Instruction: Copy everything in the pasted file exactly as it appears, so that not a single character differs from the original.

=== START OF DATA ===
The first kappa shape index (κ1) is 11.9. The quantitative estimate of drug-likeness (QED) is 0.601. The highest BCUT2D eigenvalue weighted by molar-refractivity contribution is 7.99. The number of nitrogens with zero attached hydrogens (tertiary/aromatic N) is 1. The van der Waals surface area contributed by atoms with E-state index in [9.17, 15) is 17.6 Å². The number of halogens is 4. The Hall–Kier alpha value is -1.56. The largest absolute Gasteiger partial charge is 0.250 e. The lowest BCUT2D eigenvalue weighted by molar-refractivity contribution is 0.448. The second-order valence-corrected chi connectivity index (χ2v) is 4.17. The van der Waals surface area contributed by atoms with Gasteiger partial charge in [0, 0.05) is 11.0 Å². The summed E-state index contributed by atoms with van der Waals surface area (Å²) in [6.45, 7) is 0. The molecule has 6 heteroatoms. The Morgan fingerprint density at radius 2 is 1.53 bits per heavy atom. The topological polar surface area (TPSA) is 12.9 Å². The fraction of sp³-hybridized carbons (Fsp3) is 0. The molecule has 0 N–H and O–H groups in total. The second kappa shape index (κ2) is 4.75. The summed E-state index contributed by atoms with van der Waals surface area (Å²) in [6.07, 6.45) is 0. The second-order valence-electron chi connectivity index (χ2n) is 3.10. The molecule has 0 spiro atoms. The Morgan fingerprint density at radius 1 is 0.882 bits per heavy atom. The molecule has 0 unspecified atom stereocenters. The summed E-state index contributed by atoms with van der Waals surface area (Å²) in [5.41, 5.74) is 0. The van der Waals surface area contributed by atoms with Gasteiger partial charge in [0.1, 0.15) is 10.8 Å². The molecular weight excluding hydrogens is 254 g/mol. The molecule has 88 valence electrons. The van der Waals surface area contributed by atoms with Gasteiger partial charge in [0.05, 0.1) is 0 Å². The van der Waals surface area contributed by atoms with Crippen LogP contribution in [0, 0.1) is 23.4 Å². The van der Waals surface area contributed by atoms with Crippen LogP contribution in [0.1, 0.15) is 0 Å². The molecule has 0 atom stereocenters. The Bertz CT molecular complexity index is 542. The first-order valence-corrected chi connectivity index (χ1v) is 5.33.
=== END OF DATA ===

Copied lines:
The first kappa shape index (κ1) is 11.9. The quantitative estimate of drug-likeness (QED) is 0.601. The highest BCUT2D eigenvalue weighted by molar-refractivity contribution is 7.99. The number of nitrogens with zero attached hydrogens (tertiary/aromatic N) is 1. The van der Waals surface area contributed by atoms with E-state index in [9.17, 15) is 17.6 Å². The number of halogens is 4. The Hall–Kier alpha value is -1.56. The largest absolute Gasteiger partial charge is 0.250 e. The lowest BCUT2D eigenvalue weighted by molar-refractivity contribution is 0.448. The second-order valence-corrected chi connectivity index (χ2v) is 4.17. The van der Waals surface area contributed by atoms with Gasteiger partial charge in [0, 0.05) is 11.0 Å². The summed E-state index contributed by atoms with van der Waals surface area (Å²) in [6.45, 7) is 0. The molecule has 6 heteroatoms. The Morgan fingerprint density at radius 2 is 1.53 bits per heavy atom. The topological polar surface area (TPSA) is 12.9 Å². The fraction of sp³-hybridized carbons (Fsp3) is 0. The molecule has 0 N–H and O–H groups in total. The second kappa shape index (κ2) is 4.75. The summed E-state index contributed by atoms with van der Waals surface area (Å²) in [6.07, 6.45) is 0. The second-order valence-electron chi connectivity index (χ2n) is 3.10. The molecule has 0 spiro atoms. The Morgan fingerprint density at radius 1 is 0.882 bits per heavy atom. The molecule has 0 unspecified atom stereocenters. The summed E-state index contributed by atoms with van der Waals surface area (Å²) in [5.41, 5.74) is 0. The van der Waals surface area contributed by atoms with Gasteiger partial charge in [0.1, 0.15) is 10.8 Å². The molecular weight excluding hydrogens is 254 g/mol. The molecule has 88 valence electrons. The van der Waals surface area contributed by atoms with Gasteiger partial charge in [0.05, 0.1) is 0 Å². The van der Waals surface area contributed by atoms with Crippen LogP contribution in [0, 0.1) is 23.4 Å². The van der Waals surface area contributed by atoms with Crippen LogP contribution in [0.1, 0.15) is 0 Å². The molecule has 0 atom stereocenters. The Bertz CT molecular complexity index is 542. The first-order valence-corrected chi connectivity index (χ1v) is 5.33.